- 24 karat gold. 24 karat gold is the big daddy of solid gold jewelry. Containing 99.99% pure gold, it is incredibly precious, rare and soft when compared to 14 or 18 karat gold. But it’s the rarity and softness that makes for very special jewelry — pieces that mold to your form over time. If you are someone who never takes off your jewelry or you put your jewelry through its paces, then 24 karat gold may not be for you. But if you love the idea of wearing something rich, rare, pure and with more inherent value than 14 and 18 karat gold, then consider 24K.
- Pro: 24 karat gold is the richest and rarest form of gold jewelry possible.
- Con: It is soft. Not so soft that you can’t wear it. But soft enough that you have to take some care when you wear it.
3. Wearing a piece of the sun. Ever since its discovery, gold has been compared to the sun. One of the chemical symbols for gold — a circle with a dot in the center — is the same as ancient drawings of the sun. The Latin name for gold “aurum” means “yellow” or “golden dawn” — a reference to the rising sun. When you wear high karat gold, it feels like you are wearing you own personal hunk of sunshine.
4. An ancient love affair. Gold is part of a love affair that has been going on for millennia. That is the love that humans have for this precious metal. From the ancient world to the 21st century, no metal has influenced the behavior of humans quite like gold. Indeed, ancient man associated gold with the gods and immortality — not just in one part of the world but all over the world.
5. Adornment meets Investment. Do you buy jewelry as an investment or for adornment? With high karat gold jewelry, you don’t have to choose. You get both! That is because high karat gold jewelry is made from the same kind of gold used for investment grade gold bullion — the kind that is stored at Fort Knox! This means that high karat gold possesses a much greater store of value than 10, 14 and 18 karat gold. Simply put, high karat gold jewelry is not only an alluring adornment, it’s a pretty smart investment.
NEW GOLD TRENDS
Gold is an ancient metal. But nowadays we are seeing it rendered in some wonderfully modern ways.
1. Chained up. Whether worn as a lone item of jewelry or in multiples, one trend that is not going away anytime soon is the gold chain. We like ours made with bold, heavy links that maybe worn alone or with dramatic pendants. At the same time, we have nothing against layers and layers of delicate chains.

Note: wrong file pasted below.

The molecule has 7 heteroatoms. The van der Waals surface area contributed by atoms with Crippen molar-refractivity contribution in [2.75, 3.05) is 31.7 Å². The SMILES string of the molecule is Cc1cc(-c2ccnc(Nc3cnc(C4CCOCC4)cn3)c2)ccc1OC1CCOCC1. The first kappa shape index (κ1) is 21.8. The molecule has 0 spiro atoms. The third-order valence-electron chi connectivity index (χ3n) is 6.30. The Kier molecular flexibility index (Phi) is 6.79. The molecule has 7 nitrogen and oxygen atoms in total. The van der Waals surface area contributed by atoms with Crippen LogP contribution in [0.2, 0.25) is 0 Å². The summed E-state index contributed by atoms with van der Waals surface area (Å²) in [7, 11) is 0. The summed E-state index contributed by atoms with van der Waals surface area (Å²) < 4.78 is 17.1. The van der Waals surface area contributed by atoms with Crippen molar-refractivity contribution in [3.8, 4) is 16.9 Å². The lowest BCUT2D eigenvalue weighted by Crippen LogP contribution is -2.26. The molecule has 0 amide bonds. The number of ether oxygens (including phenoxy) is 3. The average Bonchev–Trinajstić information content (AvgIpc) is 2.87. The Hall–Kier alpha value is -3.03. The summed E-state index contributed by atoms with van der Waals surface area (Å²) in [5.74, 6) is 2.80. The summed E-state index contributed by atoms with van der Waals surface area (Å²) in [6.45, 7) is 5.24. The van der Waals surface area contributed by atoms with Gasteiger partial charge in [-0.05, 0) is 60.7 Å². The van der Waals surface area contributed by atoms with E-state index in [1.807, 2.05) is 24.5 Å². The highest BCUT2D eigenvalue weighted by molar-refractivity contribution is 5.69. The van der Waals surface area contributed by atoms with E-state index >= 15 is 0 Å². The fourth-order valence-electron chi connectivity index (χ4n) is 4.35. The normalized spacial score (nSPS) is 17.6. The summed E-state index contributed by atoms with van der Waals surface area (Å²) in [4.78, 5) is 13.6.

2. Ring Stacks. Regardless of whether you are going casual or dressing up, we recommend giving your digits something to show for themselves by stacking up the ring bling. Stacking rings is pretty much like our approach to delicate necklaces. One is nice but three or more is just right.
3. Making an impact. When only one piece of jewelry will do, consider a piece that will do the talking or at least start a conversation. We recommend pieces with heft — like a chunky 24 karat gold ring or a substantial, yet ultra-refined cuff.
4. Architectural Drama. Build it and they will come. What held true for a baseball movie is pretty much the case for architectural jewelry. It’s timeless, elegant and pretty irresistible!
5. Gemstones in a supporting role. We are all used to seeing diamonds and colored gemstones front and center while supported by precious metals. These days, in a refreshing change of pace, we are seeing gold take the main stage with diamonds and gemstones performing the supporting role.
6. Ear game. While certainly not necessarily a brand new trend, ear cuffs are still the best way to punk up your look without undergoing the pain of more piercings. We love to pile them on from the top of the lobe to the bottom, punctuating the look with sharp stud earrings.
ABOUT GINA FELDMAN LOVE
Gina Feldman Love is a co-founder, lead designer and President of Auvere (www.auvere.com), a fine jewelry brand specializing in high karat gold jewelry. Before co-founding Auvere, Gina spent several years practicing real estate law at two large New York based law firms. She is also the founder of Peryton (www.peryton.com), a luxury leather goods brand and serves as the Mayor’s representative to the board of the New York Botanical Garden. Previously, Gina was the photographer and editor of the photography blog, The Photodiarist. Gina lives in New York City with her husband, and Auvere co-founder, Steven Feldman.